“When faced with the ‘mass slaughter’ of brumbies (as would be necessary now given their numbers), some people would ask those who organised, approved, and carried out the killing, “How can you do this?!” My response would be – “How could I not do this, given the level of harm that these creatures do through our carelessness, blindness, an arrogance. It is those who let their horses run wild – those who even now, continue to deliberately reintroduce horses to reserves – those who were ignorant or chose to remain ignorant to the harm that the brumbies do – the politicians who lacked the moral integrity and courage to pursue the only effective control measure because it might harm their re-election prospects – those in the media who sensationalised the issue and told only part of the story in order to draw public outrage and boost their employer’s ratings and their own career – those who lie in public about the facts of the situation – those who close-mindedly place their romantic notions of horses and horse/pioneer culture above the public/ecological interest – those who distort religion to argue that humans and human culture must take precedent over all other life (as though we are not all connected) – who you must challenge with your questions. Attacking those who grit their teeth, risk their life, and work very hard to quickly and effectively shoot many horses in very difficult situations is akin to condemning the Vietnam War veterans, especially the conscripts, because they did something that you oppose – and because many of them may have had to kill, possibly to avoid being killed.” Anonymous
Perhaps one of the issues that impacts on our perceptions of introduced species is our familiarity with them compared to native species. We have this history with introduced species. Whether we like them or not, all of us know what rabbits and foxes are – we have all seen them and the damage they do and we all have stories about our interactions with them. Most of us have no trouble identifying weeds like thistles, Patterson’s Curse, Prickly Pear and Cape Weed. We have introduced species for pets, we have introduced species in our gardens, and we tend to be comforted by European style landscapes and farming scenes. We grow and eat introduced species and give arrangements of introduced flowers to each other as gifts and make displays of them for our churches.
In contrast, most native species are far less familiar to us. Some of us know the basics – wattles, Eucalypts, grevilleas, banksias, bottlebrushes, koalas, kangaroos. But are you familiar with the dibbler, the numbat, the smoky mouse, the Mala, the Red-tailed Phascogale, or the Southern Purple Spotted Gudgeon? What about the Bindoon Starbush, Davies’ Waxflower, Tuggeranong Lignum, Basalt Greenhood or the Button Wrinklewort? Many people don’t realise that Gouldian Finches and Budgerigars are native to Australia. We look at our native forests and think they are messy and ugly… We have relationship issues with our native species.
Then there are the times we can’t even tell the difference. How many of us know that most of the earthworms we played with as kids are not native? Or remember that the bees we see every day are European Honeybees? When we are running away from them, do we remember that European Wasps are introduced pests? When we try to get rid of house mice and black rats, do we remember where they came from? Whether we know it or not, introduced species are all around us.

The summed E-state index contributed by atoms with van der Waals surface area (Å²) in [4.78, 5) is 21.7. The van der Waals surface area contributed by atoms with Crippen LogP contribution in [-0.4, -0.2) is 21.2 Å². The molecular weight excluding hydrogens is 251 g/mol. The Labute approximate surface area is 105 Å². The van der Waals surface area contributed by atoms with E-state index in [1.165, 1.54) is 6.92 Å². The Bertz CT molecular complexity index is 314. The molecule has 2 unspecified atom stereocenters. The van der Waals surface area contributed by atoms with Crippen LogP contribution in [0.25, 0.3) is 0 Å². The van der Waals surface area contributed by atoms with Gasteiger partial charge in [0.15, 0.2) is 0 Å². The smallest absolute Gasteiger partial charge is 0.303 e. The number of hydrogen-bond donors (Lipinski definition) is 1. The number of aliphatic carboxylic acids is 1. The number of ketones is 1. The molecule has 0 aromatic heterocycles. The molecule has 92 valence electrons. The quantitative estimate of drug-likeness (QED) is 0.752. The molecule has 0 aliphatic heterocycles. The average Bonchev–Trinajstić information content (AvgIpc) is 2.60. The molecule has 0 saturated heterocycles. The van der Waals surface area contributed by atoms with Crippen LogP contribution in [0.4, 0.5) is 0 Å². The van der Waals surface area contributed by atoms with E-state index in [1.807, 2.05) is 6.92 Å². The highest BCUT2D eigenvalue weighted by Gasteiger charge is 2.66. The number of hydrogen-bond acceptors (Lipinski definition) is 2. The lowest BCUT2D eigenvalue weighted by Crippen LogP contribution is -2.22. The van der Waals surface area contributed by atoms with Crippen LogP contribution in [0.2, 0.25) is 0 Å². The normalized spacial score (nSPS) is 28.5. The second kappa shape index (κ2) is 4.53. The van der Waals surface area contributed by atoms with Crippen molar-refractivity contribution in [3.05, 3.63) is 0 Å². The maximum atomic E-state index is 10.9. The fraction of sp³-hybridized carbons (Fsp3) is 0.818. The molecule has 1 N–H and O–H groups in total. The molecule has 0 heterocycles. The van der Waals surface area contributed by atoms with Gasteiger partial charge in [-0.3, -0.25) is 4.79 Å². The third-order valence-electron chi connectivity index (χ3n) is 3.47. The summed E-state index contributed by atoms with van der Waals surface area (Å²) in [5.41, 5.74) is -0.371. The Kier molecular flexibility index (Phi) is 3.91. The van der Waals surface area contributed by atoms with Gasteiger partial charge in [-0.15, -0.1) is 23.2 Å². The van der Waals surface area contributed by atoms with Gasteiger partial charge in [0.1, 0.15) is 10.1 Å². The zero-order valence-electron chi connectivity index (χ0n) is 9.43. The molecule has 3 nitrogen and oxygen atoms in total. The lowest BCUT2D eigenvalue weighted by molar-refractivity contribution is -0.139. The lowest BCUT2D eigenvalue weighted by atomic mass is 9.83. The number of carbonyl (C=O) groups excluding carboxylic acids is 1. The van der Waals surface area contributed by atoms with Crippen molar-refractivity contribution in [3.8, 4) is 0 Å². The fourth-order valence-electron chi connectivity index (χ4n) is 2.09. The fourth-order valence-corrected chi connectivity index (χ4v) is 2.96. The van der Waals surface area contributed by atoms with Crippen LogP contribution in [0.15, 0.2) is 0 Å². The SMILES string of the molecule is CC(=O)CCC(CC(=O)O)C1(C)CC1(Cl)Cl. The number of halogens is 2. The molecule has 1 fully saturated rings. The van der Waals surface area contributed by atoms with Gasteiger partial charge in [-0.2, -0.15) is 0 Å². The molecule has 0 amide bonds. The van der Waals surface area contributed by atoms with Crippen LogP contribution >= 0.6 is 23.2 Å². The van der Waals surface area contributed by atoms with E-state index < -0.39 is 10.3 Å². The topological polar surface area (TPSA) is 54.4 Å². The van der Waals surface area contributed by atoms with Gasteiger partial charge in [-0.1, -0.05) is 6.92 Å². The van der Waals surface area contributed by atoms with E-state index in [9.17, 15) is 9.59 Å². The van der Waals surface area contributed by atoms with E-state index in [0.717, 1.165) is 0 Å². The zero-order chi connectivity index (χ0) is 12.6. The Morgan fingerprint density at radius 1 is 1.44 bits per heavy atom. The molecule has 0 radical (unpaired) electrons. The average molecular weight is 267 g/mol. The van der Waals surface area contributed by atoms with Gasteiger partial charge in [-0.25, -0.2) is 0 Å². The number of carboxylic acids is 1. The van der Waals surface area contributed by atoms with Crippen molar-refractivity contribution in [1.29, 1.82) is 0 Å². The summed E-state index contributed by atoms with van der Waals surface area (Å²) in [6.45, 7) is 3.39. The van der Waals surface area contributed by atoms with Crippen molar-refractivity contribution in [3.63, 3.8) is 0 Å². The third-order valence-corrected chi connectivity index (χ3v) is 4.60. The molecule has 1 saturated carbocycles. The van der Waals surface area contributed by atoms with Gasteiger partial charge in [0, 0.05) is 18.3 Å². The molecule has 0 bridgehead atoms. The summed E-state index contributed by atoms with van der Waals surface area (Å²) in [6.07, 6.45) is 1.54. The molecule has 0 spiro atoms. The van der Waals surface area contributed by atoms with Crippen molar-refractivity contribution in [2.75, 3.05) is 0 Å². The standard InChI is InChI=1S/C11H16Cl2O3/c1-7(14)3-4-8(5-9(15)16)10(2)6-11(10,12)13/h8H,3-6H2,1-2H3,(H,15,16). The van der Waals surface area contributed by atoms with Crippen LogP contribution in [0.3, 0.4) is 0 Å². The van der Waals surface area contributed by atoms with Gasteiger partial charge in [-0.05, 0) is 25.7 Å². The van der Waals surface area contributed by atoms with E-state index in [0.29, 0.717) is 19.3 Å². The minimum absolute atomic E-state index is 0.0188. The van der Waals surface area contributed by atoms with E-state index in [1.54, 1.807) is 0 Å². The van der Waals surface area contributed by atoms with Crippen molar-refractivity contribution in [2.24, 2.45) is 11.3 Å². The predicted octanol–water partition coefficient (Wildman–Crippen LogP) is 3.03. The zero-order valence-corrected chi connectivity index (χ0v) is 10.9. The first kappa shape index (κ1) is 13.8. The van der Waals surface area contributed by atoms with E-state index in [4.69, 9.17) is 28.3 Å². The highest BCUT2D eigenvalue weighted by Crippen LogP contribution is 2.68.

Introduced species have been a big issue facing Australia for many years; however in recent years attention has been directed away from this issue as Climate Change has grabbed everyone’s attention. While Climate Change is important, it is also essential that we do not lose sight of the other environmental issues that threaten our country and biodiversity, including introduced species, salinity, erosion, water shortages and habitat loss.
Christians can bring a different, and potentially useful, perspective to the management table when addressing the issue of introduced species. I think our theology urges us to be aware of the science and reason of the issue, but also to have compassion in our dealings with introduced species; allowing us to possibly perform a bridging or mediation role between those who focus on the animal rights side of the issue and those who are most concerned about the conservation side of the issue.
For further information see:
Australian Government Department of Environment, Water, Heritage, and the Arts
Information on feral animal species
Information on introduced species in freshwater ecosystems
A compassionate perspective
Native Plant Guide
The Australian Native Plant Guide is ideal for home and landscape gardeners, farmers, government departments, Councils, Landcare groups, students and anyone interested in Australian Native plants. The new version has over 500 photographs of native plants and includes a filter to select species that meet your requirements. You can download a free copy of the Australian Native Plant Guide from the Native Shop website. Visit http://nativegrowth.com.au/nativeguide
Australian Native Grasses: A manual for sowing, Growing and Using Them
For those interested in direct seeding with native grass seed, a new edition of Australian Native Grasses: a manual for sowing, growing and using them, has just been released. This full colour book comprises detailed information on 16 Australian native grasses – both warm and cool season – including information on a range of applications for their use. Each page has full colour photographs to assist in their identification. There is also information on seedling identification, seed storage and provenance. Cost is $19.95.
The publication is available from the producers, Native Seeds:
T: 03 9555 1722
Environmental Law Fact Sheets